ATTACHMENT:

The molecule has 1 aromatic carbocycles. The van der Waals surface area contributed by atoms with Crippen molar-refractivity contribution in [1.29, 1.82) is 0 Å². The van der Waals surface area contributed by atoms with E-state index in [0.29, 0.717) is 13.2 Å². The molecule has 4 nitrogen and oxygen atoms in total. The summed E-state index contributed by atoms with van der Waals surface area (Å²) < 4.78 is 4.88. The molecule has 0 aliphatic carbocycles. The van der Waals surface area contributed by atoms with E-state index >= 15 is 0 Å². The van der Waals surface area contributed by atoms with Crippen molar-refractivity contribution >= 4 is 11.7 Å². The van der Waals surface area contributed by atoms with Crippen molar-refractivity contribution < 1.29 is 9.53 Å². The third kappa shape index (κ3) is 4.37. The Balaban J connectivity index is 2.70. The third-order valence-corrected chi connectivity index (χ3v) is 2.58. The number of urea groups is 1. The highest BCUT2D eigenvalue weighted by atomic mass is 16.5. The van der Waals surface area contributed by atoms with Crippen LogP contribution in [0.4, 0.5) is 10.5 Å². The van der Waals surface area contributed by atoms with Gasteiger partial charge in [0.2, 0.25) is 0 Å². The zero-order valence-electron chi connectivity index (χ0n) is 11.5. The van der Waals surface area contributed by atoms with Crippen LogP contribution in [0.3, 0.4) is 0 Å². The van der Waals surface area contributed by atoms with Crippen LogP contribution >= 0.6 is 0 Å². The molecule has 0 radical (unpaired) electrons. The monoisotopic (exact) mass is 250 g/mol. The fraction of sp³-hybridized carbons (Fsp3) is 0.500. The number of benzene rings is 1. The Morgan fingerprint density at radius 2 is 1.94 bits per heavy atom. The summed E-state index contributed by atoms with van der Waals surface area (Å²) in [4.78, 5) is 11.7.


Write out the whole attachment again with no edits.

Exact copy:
The molecule has 1 aromatic carbocycles. The van der Waals surface area contributed by atoms with Crippen molar-refractivity contribution in [1.29, 1.82) is 0 Å². The van der Waals surface area contributed by atoms with E-state index in [0.29, 0.717) is 13.2 Å². The molecule has 4 nitrogen and oxygen atoms in total. The summed E-state index contributed by atoms with van der Waals surface area (Å²) < 4.78 is 4.88. The molecule has 0 aliphatic carbocycles. The van der Waals surface area contributed by atoms with E-state index >= 15 is 0 Å². The van der Waals surface area contributed by atoms with Crippen molar-refractivity contribution >= 4 is 11.7 Å². The van der Waals surface area contributed by atoms with Crippen molar-refractivity contribution < 1.29 is 9.53 Å². The third kappa shape index (κ3) is 4.37. The Balaban J connectivity index is 2.70. The third-order valence-corrected chi connectivity index (χ3v) is 2.58. The number of urea groups is 1. The highest BCUT2D eigenvalue weighted by atomic mass is 16.5. The van der Waals surface area contributed by atoms with Crippen LogP contribution in [0.4, 0.5) is 10.5 Å². The van der Waals surface area contributed by atoms with Gasteiger partial charge in [0.2, 0.25) is 0 Å². The zero-order valence-electron chi connectivity index (χ0n) is 11.5. The van der Waals surface area contributed by atoms with Crippen LogP contribution in [0.3, 0.4) is 0 Å². The van der Waals surface area contributed by atoms with Crippen LogP contribution >= 0.6 is 0 Å². The molecule has 0 radical (unpaired) electrons. The monoisotopic (exact) mass is 250 g/mol. The fraction of sp³-hybridized carbons (Fsp3) is 0.500. The number of benzene rings is 1. The Morgan fingerprint density at radius 2 is 1.94 bits per heavy atom. The summed E-state index contributed by atoms with van der Waals surface area (Å²) in [4.78, 5) is 11.7.